Gary Shapiro, president of the US Consumer Electronics Association (CEA) tells an extraordinary story that shows that, while it’s essential to have a strategy in your business, it must be flexible enough to cope with the unexpected.
A business strategy flexibility lesson.
Through his background in electronics, Shapiro had a friend called Mark Rosenker who, at the time this story takes place, was a Major General working as director of military affairs at the White House under President George W Bush.
He had under his command several thousand people who operated Camp David, the president’s personal aircraft and his critical, highly secure communications complex that allowed him to stay in constant contact with the world.
The White House is on the line.
The General called Shapiro with a strange request. Apparently, a new DVD player had been installed in Airforce One, the presidential jet, but nobody had thought about stocking up on DVDs and the boss was leaving for Europe the next day. What could Gary do to help?
The question that springs immediately to mind is, why should this be laid on the head of the CEA rather than the local video store? After all, they are merely a representative body, they don’t actually trade in anything. We’ll get to that.
Not wishing to give his friend the brush-off, Shapiro asked the association’s librarian to research presidential tastes in movies and to provide him with a list of recommended titles, making sure that none of them contained sexually explicit scenes. Violence was okay, but not sex.
With his librarian’s list, combined with one from Amazon of that season’s most popular movies, Gary Shapiro went to a local store and bought nearly forty DVDs which he boxed and had delivered to his friend.
The General was, of course, hugely grateful and Shapiro thought that was an end to the matter.
The White House is on the line. Again.
A few days later, however, another call came in. This time it was Tom Campbell, special technology adviser to the White House, who explained that the Roosevelt Room, across the hall from the Oval Office, needed a technology upgrade.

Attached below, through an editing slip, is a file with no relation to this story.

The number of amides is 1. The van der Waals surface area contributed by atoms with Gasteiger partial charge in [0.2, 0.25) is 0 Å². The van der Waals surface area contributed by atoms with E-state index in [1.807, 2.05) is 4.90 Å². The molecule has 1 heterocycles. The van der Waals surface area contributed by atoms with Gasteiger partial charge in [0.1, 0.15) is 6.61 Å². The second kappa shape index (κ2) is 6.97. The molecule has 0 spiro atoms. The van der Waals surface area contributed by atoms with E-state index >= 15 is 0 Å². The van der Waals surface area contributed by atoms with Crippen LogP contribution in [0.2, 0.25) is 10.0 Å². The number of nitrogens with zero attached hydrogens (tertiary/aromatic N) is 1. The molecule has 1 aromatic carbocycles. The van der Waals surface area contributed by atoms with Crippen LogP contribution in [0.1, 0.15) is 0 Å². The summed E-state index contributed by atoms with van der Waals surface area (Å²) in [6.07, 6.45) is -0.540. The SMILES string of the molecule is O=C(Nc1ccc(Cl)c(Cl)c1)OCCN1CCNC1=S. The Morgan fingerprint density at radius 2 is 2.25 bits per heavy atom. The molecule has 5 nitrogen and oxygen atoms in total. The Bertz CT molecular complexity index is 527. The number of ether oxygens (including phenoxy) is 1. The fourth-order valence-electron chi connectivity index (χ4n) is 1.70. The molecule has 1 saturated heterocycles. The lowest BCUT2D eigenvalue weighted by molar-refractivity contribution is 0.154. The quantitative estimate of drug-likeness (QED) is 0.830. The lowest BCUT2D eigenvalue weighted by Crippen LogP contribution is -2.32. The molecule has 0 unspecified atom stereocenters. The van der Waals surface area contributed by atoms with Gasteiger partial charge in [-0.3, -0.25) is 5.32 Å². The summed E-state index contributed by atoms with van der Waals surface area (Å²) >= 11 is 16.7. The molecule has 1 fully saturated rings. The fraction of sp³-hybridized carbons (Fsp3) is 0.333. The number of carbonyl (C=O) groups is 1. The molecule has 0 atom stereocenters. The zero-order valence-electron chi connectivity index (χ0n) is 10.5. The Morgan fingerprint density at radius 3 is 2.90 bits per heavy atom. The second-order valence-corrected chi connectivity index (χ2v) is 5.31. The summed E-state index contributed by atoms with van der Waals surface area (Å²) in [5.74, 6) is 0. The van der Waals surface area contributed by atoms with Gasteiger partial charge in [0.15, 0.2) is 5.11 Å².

They needed brand new state of the art secure audio-video equipment and conference communications systems for use in emergencies. Again, we wonder why the head of the CEA and the special adviser should be tasked with this routine assignment.
By now used to the strange behaviour of White House bigwigs, Shapiro played along once again. He contacted senior executives at twenty of the CEA member companies and arranged donations of equipment and technicians.
A few days later, 9/11 happened. The president had everything he needed to stay briefed on developments and to communicate with almost anyone, anywhere in the world.
Though Gary Shapiro never received public acclaim for his willingness to help out a friend, he became one of the leading influential figures in Washington and continues to lead the CEA and to serve the US government.
Priceless lessons in strategy for life and business strategy.
Here they are:
- The first point to make is that the CEA should never have been called in to help with government requests for presidential entertainment or communications equipment. They are an association that represents their members, not a commercial enterprise.
- To hell with that. Relationships are way more important than textbook definitions of form or function. The General had a relationship of complete faith and trust in his friend and Shapiro knew nothing should or would stop him from helping a friend out of a tricky situation.
- Ditto the call from Campbell. Obviously, he had heard how the CEA had painlessly resolved the DVD problem so he wanted some of that magic too. Again, Shapiro obliged. It would be unthinkable not to honour his friend once again and he was duty bound to serve the president of his country.
- There is no provision in the CEA’s business strategy that anticipates specifically this kind of eventuality, but it is flexible enough to accommodate them. And let’s not forget, Shapiro’s relationship with members of the association was such that he could round up donations of massively expensive equipment just by making a few calls. Did he have to twist an arm or two, did he have to concede something in order to achieve this? Almost certainly, but that’s what relationships are all about, inside and outside business.
- Good strategic planning is not just about the strategy you create, it is about the process. Sometimes it’s not entirely fit for purpose, in which case revise it until it is. Even then, you may hit the wall, so rip it up and start again. With strategy, one size doesn’t fit all and one path does not wind on for ever.